Conversely, educational achievement was portrayed as the solution of all solutions—especially to what was seen as the worsening position of the United States in the world economy. In most policy accounts, this new emphasis on education was seen as all but inevitable, and indeed cause for celebration, since the country had shifted to a knowledge-based economy and it was no longer possible for individuals to earn a living by the sweat of their brows. They now needed skills and credentials—at least a high school diploma but, increasingly, a credential beyond high school and they were advised that the reason why people could not find and keep good jobs is that they lacked the skills they needed—there was a “skills mismatch.” Therefore, education was more important than ever—it was up to individuals to acquire the “human capital” that would make them qualified for employment in what is routinely characterized as a global competitive economy.
Efforts are continually made to help people understand the dollar value of a diploma or a degree—usually claiming that bachelor degree holders would earn a million dollars more over a lifetime than someone with a bachelor’s degree. This differential was, of course, seldom placed in the context of the massive shift of wealth that has taken place in the larger society and is, for all practical purposes, simply urging individuals to compare themselves to other members of the broad working classes and to pursue an individual strategy for relative improvement. As I observed in an article in the first issue of Insurgent Notes, the enormous increase in enrollment in higher education over the past four decades provides convincing evidence that workers have, at least on the surface, become convinced of the usefulness of education as an individual strategy in replacement of even modest collective efforts through trade unions.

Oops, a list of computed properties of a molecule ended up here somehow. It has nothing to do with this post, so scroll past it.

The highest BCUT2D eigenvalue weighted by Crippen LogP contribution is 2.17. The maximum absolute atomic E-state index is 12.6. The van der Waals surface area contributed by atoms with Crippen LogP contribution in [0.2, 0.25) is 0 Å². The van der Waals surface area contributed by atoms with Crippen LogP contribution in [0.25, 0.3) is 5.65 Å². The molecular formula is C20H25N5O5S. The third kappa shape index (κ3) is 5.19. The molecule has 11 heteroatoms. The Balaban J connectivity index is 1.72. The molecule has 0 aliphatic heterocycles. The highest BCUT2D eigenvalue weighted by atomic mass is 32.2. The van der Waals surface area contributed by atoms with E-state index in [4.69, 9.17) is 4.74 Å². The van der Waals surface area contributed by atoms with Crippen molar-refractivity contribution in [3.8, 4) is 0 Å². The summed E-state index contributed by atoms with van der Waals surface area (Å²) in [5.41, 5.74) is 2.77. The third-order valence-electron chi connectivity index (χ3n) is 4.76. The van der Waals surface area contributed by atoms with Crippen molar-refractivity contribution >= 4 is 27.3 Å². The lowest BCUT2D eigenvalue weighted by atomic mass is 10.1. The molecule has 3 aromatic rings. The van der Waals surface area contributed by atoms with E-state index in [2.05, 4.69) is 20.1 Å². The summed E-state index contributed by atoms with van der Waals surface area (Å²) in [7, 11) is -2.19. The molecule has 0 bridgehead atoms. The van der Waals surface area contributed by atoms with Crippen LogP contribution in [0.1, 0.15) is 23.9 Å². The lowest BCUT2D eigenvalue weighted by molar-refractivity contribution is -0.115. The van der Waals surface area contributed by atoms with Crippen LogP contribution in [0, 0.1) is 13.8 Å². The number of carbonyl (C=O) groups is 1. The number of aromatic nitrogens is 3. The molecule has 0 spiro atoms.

Recently, in an interesting turn, President Obama has asked every young American to “commit” to at least one year of education after high school so that America can win in the global sweepstakes. So, where individuals were previously advised to get better educated so that they could advance themselves and their families, the president wants them to do it for the country. This rhetoric has become all but completely dominant in educational policy circles. It is long overdue for a serious challenge.
Let’s be real. The reason why there are so few well-paying jobs and jobs with secure benefits is that employers made every effort to eliminate those kinds of jobs and have mostly succeeded—with the partial exception, now being directly challenged, of jobs in the public sector. While there may have been a good deal of personal malice and greed involved in those employer calculations, there was no need for such motives. The logic of profit was more than sufficient. At the bottom of the desperate drive for profit is the still hard to believe transformation of production from what was already a quite advanced stage in the 1960s and early 1970s. A current example from automobile production illuminates the current state of affairs. Hyundai, the Korea-based auto manufacturer, has built an assembly plant in Montgomery, Alabama. It’s not unionized but it pays good wages by Montgomery standards—about $20/hour and a good deal of overtime. The plant employs 3,000 assembly workers and produces 300,000 cars a year. At that rate, it would only take about 150,000 assembly workers to produce cars at the highest annual level ever recorded in the US. What’s true for Hyundai and the automobile industry is true for many other firms and many other industries—the ongoing and increasing application of scientific/technical knowledge to production has made human labor less and less necessary. What it also means is that companies engaged in production have too much capacity—those with capital to invest are in a bind—if they invest more in production, they might very well profit less. Therefore, they look elsewhere.